Essays and Articles

Nabeshima Porcelain

Tuesday, June 27, 2017

Originally produced in the middle of the 17th century in the area of Okawachiyama, near Arita, Nabeshima porcelain was named for the Nabeshima clan who financed and oversaw its production for their own use and profit, and would regularly gift exceptional pieces to members of the elite aristocracy in a bid to gain favour with their fellow feudal lords and the ruling Shogunate of the time.

Set of 5 Japanese Nabeshima plates, 20th century

Catering to the requirements and aesthetic tastes of Japan’s elite classes, Nabeshima porcelain artisans were given special favour over other Arita ceramicists and were able to make use of the highest quality clay and premium pigments not generally available to their mainstream competitors.

In a departure from the largely standardised Chinese influenced designs seen in most other early Arita porcelain wares, the decoration on Nabeshima pieces drew on uniquely Japanese influences, with layout and pattern taking many cues from classical motifs used in textile design.

Contemporary Japanese Nabeshima vase

The studios that produced these designs were strictly controlled by the Nabeshima clan and were forbidden from reproducing their work on pieces destined for use by the general population.

As with Kakiemon wares, it is generally agreed upon that true Nabeshima porcelain does not utilize gilding in its decoration, and typically makes use of a comparatively restricted palette consisting of underglaze blue to outline the designs, with red, green and yellow overglaze enamels being reserved for the details. Although well known for their polychrome designs, Nabeshima porcelain wares were also painted in a monochromatic blue and white variation.

Production of mainline Nabeshima porcelain continued under the watchful eye of the Nabeshima clan until the Meiji period in the late 19th century, when political reforms put an end to the feudal system that had dominated Japan to that point.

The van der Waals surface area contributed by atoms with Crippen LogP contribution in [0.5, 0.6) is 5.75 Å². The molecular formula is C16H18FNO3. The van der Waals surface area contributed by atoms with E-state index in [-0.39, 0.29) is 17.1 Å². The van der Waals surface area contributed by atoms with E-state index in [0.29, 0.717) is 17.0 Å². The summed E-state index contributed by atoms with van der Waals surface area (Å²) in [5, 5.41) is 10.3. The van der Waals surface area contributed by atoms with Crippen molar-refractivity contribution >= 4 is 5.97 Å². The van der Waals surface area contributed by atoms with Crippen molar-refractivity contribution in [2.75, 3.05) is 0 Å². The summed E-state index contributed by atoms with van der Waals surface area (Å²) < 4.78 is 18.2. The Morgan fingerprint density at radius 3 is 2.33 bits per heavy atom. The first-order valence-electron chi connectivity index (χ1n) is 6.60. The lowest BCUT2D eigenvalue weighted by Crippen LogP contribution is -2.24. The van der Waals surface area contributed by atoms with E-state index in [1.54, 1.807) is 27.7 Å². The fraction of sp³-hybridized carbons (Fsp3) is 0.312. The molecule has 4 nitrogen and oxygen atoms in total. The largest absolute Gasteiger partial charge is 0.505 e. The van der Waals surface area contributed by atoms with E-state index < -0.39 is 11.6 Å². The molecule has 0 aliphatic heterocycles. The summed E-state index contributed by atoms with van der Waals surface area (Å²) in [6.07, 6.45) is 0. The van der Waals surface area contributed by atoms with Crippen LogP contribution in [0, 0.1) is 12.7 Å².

Now highly valued and collectable, original 17th, 18th century and even 19th century Nabeshima pieces often attract eye watering sums at auction, due to their rarity, quality and significance within Japan’s art and design traditions.



Porcelain dish, Okawachi, Nabeshima ware, Edo period 18th century (Christie's)



One can still find modern day descendants and imitators of the original artisans creating pieces in the traditional style elsewhere in Japan to the present day.

Kazari stocks a small range of contemporary and 20th century Nabeshima style porcelain wares, with an emphasis placed on quality and originality of design.


Antique Furniture Restoration Process

Friday, June 09, 2017

When working with unrestored furniture of age there are always a multitude of 'quirks' typically encountered that have arisen through general use over the course of their considerably long life.
While many of these unique markings and textures combine to give them their charm and patina, sometimes other more drastic tales are told – shrinking, bowing and splitting of wood over time, past visitations from wood eating insects, ink spills, and even previous ‘do-it-yourself’ attempts and crude repairs.

With these hurdles as a given, and within the more-or-less standardized forms of traditional oriental furniture construction, we are able to remedy most blemishes with a variety of techniques that have been developed and refined over the past forty years of Kazari's dealings in Japanese and Chinese antiques.

In short, our processes often include the following

- Cleaning - The careful removal of old finishes that have become soiled by a variety of factors including sun discoloration, damp storage in their original settings, or centuries of over exposure to smoke and soot. Other times we simply clean of the dirt from the originally unfinished timber. If we don’t need to do this we may also leave them as they are. Sometimes just a wax can be all it takes to breathe life back into a piece, allowing the old patina and history to shine through once more.

- Repolishing – we apply organic finishes that rehydrate and revive the timber's warm aged tones. Often several layers are applied and ‘cut back’ between coats to level any bumps and build-ups of the finish materials.